Six Things You Need To Know About Wrongful Death Claims

June 6, 2017 | Cynthia P. Carels

Have you lost a family member in a motor vehicle accident or because of faulty medical care? In this post, we explain 6 things you need to know about wrongful death claims in Alberta.

  1. Not all family members are entitled to make a claim

Wrongful death lawsuits in Alberta must follow the rules set out in the Fatal Accidents Act. This act sets out who can make claims, and who cannot. According to Section 3, only the spouse, adult interdependent partner, parent, child, brother or sister of the person who died are eligible to make a claim.

  1. All claims for the wrongful death must be brought in one lawsuit

The Fatal Accidents Act only allows one lawsuit per wrongful death. Even if the eligible family members are not speaking to each other, everyone’s claims must be included in the same fatality claim.

  1. The person who died did not need to have a will

Many people name an executor in a will, and that executor is often the person who starts a wrongful death lawsuit on behalf of the family. However, if there is no executor or administrator, then the lawsuit can be brought by any of the eligible family members. If there is an executor or administrator, but they fail or refuse to bring a claim within one year of the death, then any eligible family member can bring the claim on behalf of the others.

  1. Only certain family members are eligible for bereavement claims

It is very difficult to put a dollar value on the sadness someone feels when a loved one accidentally dies. Our government took the guesswork out, and prescribed what can be claimed for bereavement in Section 8 of the Fatal Accidents Act. Each living child (meaning son or daughter, not step-children or grand-children) can claim $49,000.00. Parents can claim $82,000.00. If both parents are alive and making a claim, that money is to be divided equally. If only one parent is alive, they are entitled to all $82,000.00.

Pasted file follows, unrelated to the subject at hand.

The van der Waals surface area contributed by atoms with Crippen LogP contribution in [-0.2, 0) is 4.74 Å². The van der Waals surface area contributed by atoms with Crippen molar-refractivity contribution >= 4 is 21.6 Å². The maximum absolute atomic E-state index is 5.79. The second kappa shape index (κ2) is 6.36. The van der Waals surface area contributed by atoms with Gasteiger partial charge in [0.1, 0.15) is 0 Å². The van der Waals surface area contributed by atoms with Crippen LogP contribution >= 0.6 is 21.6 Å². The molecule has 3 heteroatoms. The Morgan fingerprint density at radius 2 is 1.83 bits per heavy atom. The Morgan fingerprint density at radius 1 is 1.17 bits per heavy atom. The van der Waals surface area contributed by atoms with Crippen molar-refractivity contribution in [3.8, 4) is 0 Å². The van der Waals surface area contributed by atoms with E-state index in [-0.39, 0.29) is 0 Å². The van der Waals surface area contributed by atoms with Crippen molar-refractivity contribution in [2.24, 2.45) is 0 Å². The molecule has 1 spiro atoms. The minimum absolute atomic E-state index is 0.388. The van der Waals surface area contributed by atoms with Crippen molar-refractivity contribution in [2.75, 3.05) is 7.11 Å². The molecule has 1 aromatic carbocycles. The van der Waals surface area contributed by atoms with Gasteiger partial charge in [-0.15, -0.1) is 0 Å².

1. Certain family members can claim for their loss of dependency

If the person who died had family members that depended on their income or household services, those losses can also be claimed. Experts such as occupational therapists and economists can help calculate the value of those claims, by looking at financial records and/or the market value of services including lawn care, meal preparation, shopping and home maintenance.

  1. Talk to a wrongful death lawyer

At Miller Thomson LLP, our personal injury lawyers deal with a full range of wrongful death claims, from fatal motor vehicle accidents to medical malpractice lawsuits.

While it is impossible to determine who the “best” wrongful death lawyer is near you, Miller Thomson’s team is part of a national, full service law firm, with outstanding access to resources and connections. Through our broad network of legal professionals across the country, we are strategically positioned to bring claims in other jurisdictions, investigate complex liability questions, and connect with leading experts.

Our clients get the benefit of a large, national firm and all its resources – but at the same cost as a small boutique firm – because our contingency fee percentage is the same competitive amount as the others.

Contact us today for a free, no obligation, consultation regarding the benefits and compensation you may be entitled to claim.

Cynthia Carels
ccarels@millerthomson.com
780-429-9747 (direct line)

Disclaimer

The blog sets out a variety of materials relating to the law to be used for educational and non-commercial purposes only; the author(s) of the blog do not intend the blog to be a source of legal advice. Please retain and seek the advice of a lawyer and use your own good judgement before choosing to act on any information included in the blog. If you choose to rely on the materials, you do so entirely at your own risk.